The Samekh (Fish) Riverbed

The Samekh Riverbed (Samekh means “fish” in Arabic) is one of the longest riverbeds in the Golan, with such impressive cliffs that some even call it the “Mini-Grand Canyon of the Golan.” The origin of the stream is a group of springs next to the Shaabaniya Ruins (about 3 kilometers southeast of Moshav Yonatan). The Revaya Reservoir, built on the banks of the riverbed, collects some of the rainwater flowing down towards Lake Kinneret, and is used by local farmers for irrigation. The riverbed carves a deep path into the basalt layers, and reveals layers of white limestone underneath the black rock. The length of the riverbed is 20 kilometers, and water flows through it all year long (not a common occurrence in Israel). The Samekh Riverbed empties into Lake Kinneret near Kursi Junction.


Two segments of the Golan Trail go through the riverbed:

Segment 10, from the Daliyot campsite to Ein Keshatot (10 kilometers).

And segment 11, from Ein Keshatot to the T’ayna Riverbed (9 kilometers).


The Golan Trail is a hiking trail that was established in 2007. The 120 kilometer-long trail is based on a north-south axis, and is located on the eastern side of the Golan. It stretches from Mt. Hermon in the north to Mevo Hama in the south, and is split-up into 15 segments.

Interesting sites along the riverbed:

The Syrian Bridge on the Diversionary Canal

The Syrian Bridge of the Samekh Riverbed was built out of cement and basalt by the Syrians in the 1960’s. It was part of a plan called “The Jordan Headwaters Diversionary Project,” which attempted to divert the waters of the Hatzbani and the Banias Rivers towards Lebanon, Syria, and Jordan. On this bridge, the canal was to cross the riverbed valley in a siphon. Today, the area underneath the bridge is beautiful, and the constant water flow creates natural pools, with willow and plane trees that accompany visitors on both sides of the riverbed.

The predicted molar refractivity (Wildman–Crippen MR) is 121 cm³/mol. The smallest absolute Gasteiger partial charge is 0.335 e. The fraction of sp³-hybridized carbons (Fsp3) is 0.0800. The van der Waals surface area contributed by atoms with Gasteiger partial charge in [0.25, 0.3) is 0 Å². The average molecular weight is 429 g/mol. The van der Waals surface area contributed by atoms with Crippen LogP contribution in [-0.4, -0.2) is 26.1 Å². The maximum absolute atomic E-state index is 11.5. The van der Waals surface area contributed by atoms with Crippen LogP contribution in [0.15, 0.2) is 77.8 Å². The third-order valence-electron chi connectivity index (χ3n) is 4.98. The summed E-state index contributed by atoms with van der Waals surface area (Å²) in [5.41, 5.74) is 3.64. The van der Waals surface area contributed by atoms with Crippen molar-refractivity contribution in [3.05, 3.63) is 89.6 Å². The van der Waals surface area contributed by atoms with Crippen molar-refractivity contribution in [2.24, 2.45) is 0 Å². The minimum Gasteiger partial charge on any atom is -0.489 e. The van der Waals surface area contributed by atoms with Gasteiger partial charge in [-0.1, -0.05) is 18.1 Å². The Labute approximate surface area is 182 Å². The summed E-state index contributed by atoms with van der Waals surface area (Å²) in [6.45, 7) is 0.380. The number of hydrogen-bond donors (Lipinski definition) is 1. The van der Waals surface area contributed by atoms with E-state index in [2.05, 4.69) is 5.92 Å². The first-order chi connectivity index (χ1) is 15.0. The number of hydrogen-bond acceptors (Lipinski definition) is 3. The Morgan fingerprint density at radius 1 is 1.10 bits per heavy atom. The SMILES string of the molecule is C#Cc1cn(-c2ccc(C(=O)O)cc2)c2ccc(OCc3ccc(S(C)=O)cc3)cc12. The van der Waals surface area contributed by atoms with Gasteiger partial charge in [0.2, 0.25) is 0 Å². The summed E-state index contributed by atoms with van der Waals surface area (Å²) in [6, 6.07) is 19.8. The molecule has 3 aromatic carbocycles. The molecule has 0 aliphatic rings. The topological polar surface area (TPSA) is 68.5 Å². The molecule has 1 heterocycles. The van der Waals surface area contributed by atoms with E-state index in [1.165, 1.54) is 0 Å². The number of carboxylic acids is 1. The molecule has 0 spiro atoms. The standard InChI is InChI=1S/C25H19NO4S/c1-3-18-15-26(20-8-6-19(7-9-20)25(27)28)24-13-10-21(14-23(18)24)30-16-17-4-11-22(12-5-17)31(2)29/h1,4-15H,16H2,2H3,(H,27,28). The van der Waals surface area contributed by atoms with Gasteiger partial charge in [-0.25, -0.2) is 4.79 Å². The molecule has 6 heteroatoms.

Ein Keshatot

In the center of the ancient village, a 6th century synagogue from the Byzantine Period was reconstructed, and it features an Ark Complex that is the most complete and the most preserved ever discovered in Israel. The ancient ark area includes high-quality engravings of a Menora (candelabra), a Lulav (palm branch), an Etrog (citron), a grapevine, and more. On the other side of the village are ancient arches that stand above a spring, whose waters flow into pools. The village spring is what gave the site its name: Ein Keshatot means “Spring of the Arches” and in Arabic it is called Um el-Kanatir (“Site of the Arches”). The site is not directly on the Golan Trail, but very close to it. There is an entrance fee to the site (which includes a movie).



The Riverbed Intersection

At this spot, the El-Al Riverbed flows into the Samekh Riverbed as its main tributary and one of its main sources of water. The junction of the two riverbeds creates beautiful secluded spots with natural pools.

Visiting Ein Keshatot

During your visit to Ein Keshatot (previously known as Um el-Kanatir), you will find a beautiful visitor center with a movie that explains the story of the site. You can visit the arched spring that gave the Um el-Kanatir its name, as well as the impressive ancient synagogue that was rebuilt stone-by-stone, using a unique modern technology for its reconstruction. Don’t miss this site!



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